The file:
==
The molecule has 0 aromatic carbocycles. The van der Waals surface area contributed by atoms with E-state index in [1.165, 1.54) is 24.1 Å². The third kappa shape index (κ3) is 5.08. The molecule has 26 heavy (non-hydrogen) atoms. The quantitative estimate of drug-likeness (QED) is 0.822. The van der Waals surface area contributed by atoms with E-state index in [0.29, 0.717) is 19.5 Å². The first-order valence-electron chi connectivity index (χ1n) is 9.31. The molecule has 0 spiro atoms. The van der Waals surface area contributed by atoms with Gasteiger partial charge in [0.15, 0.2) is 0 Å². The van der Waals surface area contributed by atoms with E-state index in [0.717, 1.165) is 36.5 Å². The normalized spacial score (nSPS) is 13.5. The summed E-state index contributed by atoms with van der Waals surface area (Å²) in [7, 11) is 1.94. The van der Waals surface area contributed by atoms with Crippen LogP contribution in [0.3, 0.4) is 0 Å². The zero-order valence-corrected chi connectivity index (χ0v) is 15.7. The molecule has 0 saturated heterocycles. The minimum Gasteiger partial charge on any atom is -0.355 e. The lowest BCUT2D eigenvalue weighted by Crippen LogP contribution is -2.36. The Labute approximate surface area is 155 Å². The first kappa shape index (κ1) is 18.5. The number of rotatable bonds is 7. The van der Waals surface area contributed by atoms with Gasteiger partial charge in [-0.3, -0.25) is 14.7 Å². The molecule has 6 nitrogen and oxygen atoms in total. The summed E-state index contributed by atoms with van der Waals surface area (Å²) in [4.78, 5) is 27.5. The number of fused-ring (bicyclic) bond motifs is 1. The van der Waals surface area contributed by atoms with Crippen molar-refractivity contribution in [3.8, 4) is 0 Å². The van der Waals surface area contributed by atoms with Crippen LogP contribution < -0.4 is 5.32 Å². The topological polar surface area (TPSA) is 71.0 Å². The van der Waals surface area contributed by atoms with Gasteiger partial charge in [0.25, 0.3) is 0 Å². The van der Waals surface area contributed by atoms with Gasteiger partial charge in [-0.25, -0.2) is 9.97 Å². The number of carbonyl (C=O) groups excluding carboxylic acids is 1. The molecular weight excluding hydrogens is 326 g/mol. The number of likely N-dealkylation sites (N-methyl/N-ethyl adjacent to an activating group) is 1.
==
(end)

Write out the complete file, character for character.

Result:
The molecule has 0 aromatic carbocycles. The van der Waals surface area contributed by atoms with E-state index in [1.165, 1.54) is 24.1 Å². The third kappa shape index (κ3) is 5.08. The molecule has 26 heavy (non-hydrogen) atoms. The quantitative estimate of drug-likeness (QED) is 0.822. The van der Waals surface area contributed by atoms with E-state index in [0.29, 0.717) is 19.5 Å². The first-order valence-electron chi connectivity index (χ1n) is 9.31. The molecule has 0 spiro atoms. The van der Waals surface area contributed by atoms with Gasteiger partial charge in [0.15, 0.2) is 0 Å². The van der Waals surface area contributed by atoms with E-state index in [0.717, 1.165) is 36.5 Å². The normalized spacial score (nSPS) is 13.5. The summed E-state index contributed by atoms with van der Waals surface area (Å²) in [7, 11) is 1.94. The van der Waals surface area contributed by atoms with Crippen LogP contribution in [0.3, 0.4) is 0 Å². The zero-order valence-corrected chi connectivity index (χ0v) is 15.7. The molecule has 0 saturated heterocycles. The minimum Gasteiger partial charge on any atom is -0.355 e. The lowest BCUT2D eigenvalue weighted by Crippen LogP contribution is -2.36. The Labute approximate surface area is 155 Å². The first kappa shape index (κ1) is 18.5. The number of rotatable bonds is 7. The van der Waals surface area contributed by atoms with Gasteiger partial charge in [-0.3, -0.25) is 14.7 Å². The molecule has 6 nitrogen and oxygen atoms in total. The summed E-state index contributed by atoms with van der Waals surface area (Å²) in [4.78, 5) is 27.5. The number of fused-ring (bicyclic) bond motifs is 1. The van der Waals surface area contributed by atoms with Crippen molar-refractivity contribution in [3.8, 4) is 0 Å². The van der Waals surface area contributed by atoms with Crippen LogP contribution < -0.4 is 5.32 Å². The topological polar surface area (TPSA) is 71.0 Å². The van der Waals surface area contributed by atoms with Gasteiger partial charge in [0.25, 0.3) is 0 Å². The van der Waals surface area contributed by atoms with Gasteiger partial charge in [-0.25, -0.2) is 9.97 Å². The number of carbonyl (C=O) groups excluding carboxylic acids is 1. The molecular weight excluding hydrogens is 326 g/mol. The number of likely N-dealkylation sites (N-methyl/N-ethyl adjacent to an activating group) is 1.